Hot off the heels of his inaugural trio of scents, Freddie Albrighton follows up with a new release which continues to build his signature, sensitive style.
White orchid, pink pepper, candle wax, myrrh.
Eleven Candles in Antwerpen by Freddie Albrighton opens with a fantasy white floral orchid accord. In reality, in the way that this wears, it’s sweet with a slightly narcotic floral edge at first, blooming into a very dry but still sweet coconutty type scent. There is a sense of warmth and uplift from the pink pepper and there is this intriguing effect of the fragrance opening out as it warms. At times the florals become quite soapy although retaining an interesting sense of dryness. Whilst it doesn’t conjure the specific orchid smell I have imagined (and why should it?), it does give that sense of glass house flowers, in a slightly strange way. Almost like they’re concentrated somehow, distilled into the essence of a glass house.
The charm of the opening bars of Eleven Candles lie in its strangeness. If it was a glass house flower then it would be some overly large, slightly mysterious, Gothic bloom that was central to some penny dreadful type ghost story – and what’s not to like about any of that?! All that said though, this is a reasonably strong scent, and one which is quite intense, but it doesn’t feel claustrophobic and it doesn’t feel stodgy or cloying too. I’m intrigued by the way that Freddie has managed to play with the intensity whilst retaining an airy diffusivity and that adds to the sense of the strangeness we find here in the start of the fragrance.
As the scent matures, the main bulk of the performance slowly moves from the fantasy floral accord towards a candle wax one but it loses none of its intensity in doing so. The candle wax in the heart of a wear is greasy, a little oily, and almost plasticky in the way in which wax sometimes is. These smell like those big, thick pillar candles you get in churches. There are hints of honey bridging the gap between floral accord and waxy accord and I almost wanted that to linger a little longer to make it certain that these were beeswax candles.
Again, Freddie has managed to distill an interesting sense of intensity here, this isn’t a lone candle burning in an empty room you are getting wafts of (like a normal candle, for example). Instead, this is a huge box of candles, a heap of them, perhaps they’ve been sat by the radiator or they’ve been burning for a while so have become warmed, slightly melty, before being gathered together, and you have your nose pressed right into the midst of them so the smell fills your head. That is the level of candle which Eleven Candles conjures up.
There is movement in Eleven Candles for sure, but it is a languid movement like a bead of wax slowly melting to dribble down a candle stick. In the final phases of the wear the dryness in the scent becomes almost prickly. When you inhale it it hits high up in the sinuses conjuring up tiny aromatic dust particles now pinging around your brain like some crazy atomic pinball machine.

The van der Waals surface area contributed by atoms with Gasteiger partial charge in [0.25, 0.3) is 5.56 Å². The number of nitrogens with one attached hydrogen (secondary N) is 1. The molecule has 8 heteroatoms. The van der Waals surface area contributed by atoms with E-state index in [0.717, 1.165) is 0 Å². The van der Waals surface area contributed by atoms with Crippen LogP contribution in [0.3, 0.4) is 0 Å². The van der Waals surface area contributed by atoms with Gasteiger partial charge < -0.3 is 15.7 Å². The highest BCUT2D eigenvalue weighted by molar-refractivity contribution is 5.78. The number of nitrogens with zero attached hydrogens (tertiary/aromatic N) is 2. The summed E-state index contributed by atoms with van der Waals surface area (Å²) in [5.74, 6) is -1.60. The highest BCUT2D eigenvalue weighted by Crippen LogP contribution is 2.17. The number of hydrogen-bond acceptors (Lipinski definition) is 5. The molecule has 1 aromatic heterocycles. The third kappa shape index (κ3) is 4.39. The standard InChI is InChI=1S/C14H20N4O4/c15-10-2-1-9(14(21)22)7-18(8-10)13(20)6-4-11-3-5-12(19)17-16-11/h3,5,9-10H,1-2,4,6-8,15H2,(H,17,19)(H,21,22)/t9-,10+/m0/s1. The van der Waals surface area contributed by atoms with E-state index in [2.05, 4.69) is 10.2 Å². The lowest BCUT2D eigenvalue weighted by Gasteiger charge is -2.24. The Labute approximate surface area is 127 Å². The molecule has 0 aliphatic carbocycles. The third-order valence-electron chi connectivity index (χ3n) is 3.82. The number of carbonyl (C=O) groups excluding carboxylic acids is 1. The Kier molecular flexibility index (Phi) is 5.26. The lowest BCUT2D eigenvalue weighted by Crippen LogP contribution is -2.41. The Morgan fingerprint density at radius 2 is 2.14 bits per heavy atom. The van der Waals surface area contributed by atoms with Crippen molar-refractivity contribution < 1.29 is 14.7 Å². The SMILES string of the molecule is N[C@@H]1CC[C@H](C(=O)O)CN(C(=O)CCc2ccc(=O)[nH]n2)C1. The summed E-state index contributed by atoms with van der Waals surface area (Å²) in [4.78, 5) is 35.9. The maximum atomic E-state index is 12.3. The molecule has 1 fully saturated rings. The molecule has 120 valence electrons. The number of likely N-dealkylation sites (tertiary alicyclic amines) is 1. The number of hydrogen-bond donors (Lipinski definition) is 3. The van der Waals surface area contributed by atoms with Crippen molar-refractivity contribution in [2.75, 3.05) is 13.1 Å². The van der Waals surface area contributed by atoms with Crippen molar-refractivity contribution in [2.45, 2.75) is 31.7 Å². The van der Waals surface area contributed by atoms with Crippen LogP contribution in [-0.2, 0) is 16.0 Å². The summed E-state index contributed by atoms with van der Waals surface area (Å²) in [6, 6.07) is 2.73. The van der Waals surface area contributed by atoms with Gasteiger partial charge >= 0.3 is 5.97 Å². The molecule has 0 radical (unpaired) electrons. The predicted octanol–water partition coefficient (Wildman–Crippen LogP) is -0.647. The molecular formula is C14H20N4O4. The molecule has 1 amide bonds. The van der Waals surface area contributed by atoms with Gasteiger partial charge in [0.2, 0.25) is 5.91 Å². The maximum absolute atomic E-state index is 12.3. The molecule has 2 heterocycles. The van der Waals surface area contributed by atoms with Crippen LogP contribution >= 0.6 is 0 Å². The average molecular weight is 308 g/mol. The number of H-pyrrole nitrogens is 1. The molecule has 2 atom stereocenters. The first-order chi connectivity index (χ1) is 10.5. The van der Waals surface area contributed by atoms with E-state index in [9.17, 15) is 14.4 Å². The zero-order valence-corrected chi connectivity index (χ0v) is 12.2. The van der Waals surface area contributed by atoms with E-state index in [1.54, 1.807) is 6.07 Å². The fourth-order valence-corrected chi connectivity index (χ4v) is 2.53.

The soapy vibe re-emerged towards the final phase of a wear too, with whispers of a smokiness behind it. There’s a lingering sweetness, but it isn’t too sweet, and the sense of old, polished wood sneaking into the remainder of the scent’s life.
Whilst the inspiration behind the fragrance is churchy, this is an abstraction of what that might mean, as if certain elements have been brought into extreme close up (the candles, a flower) whilst other notes you may find in a cathedral have been pushed back or omitted entirely. As a result, Eleven Candles is a nice way to wear something which has that sort of reference, but in a new, modern way.
The other stuff
The longevity of Eleven Candles is good. It wears at a pretty loud volume for the first four hours or so before reducing a fair bit for another four or so, but even then it is noticeable. When it is at full pelt it goes to about handshake distance or perhaps a little under. In the latter phase of a wear it’s closer to the body but does still project a pleasant level of sillage.
The perfumer for this fragrance is Freddie Albrighton.
Over on his Instagram channel, Freddie has talked about the inspiration behind this scent as being when he visited a cathedral in Antwerp with his family and lit candles for those loved ones they had lost.
Freddie Albrighton is a tattooer turned self-taught perfumer who has shaken the UK fragrance scene with his well-developed creations. You can read all about the brand and their first three releases in our Brand Guide to Freddie Albrighton.
Eleven Candles is available from the Freddie Albrighton web boutique priced at £89 for 50ml of EdP.
Freddie very kindly gifted us a sample of this fragrance with no strings attached.
Main image by S. Hermann & F. Richter from Pixabay, other images (of the product) by The Sniff.
5 Comments Add yours
Fabulous review Nicola, I’m now inspired to wear my sample again and re-read this blog post. I love how the fragrance is translucent whilst dealing with what could be quite heavy notes, it’s truly an easy and versatile wear.
Thank you! You’re absolutely right, it is translucent whilst being full of character at the same time and I am impressed with how Freddie has managed to be bold but light in his touch. Definitely a brand to watch I think!
Thanks Nicola briginging us something new and very interesting, that sounds very intriguing and unique. A great idea for a fragrance too
Thanks Jon. I hope you get to try these as I think you would like at least some of them! 11 Candles is entirely unique!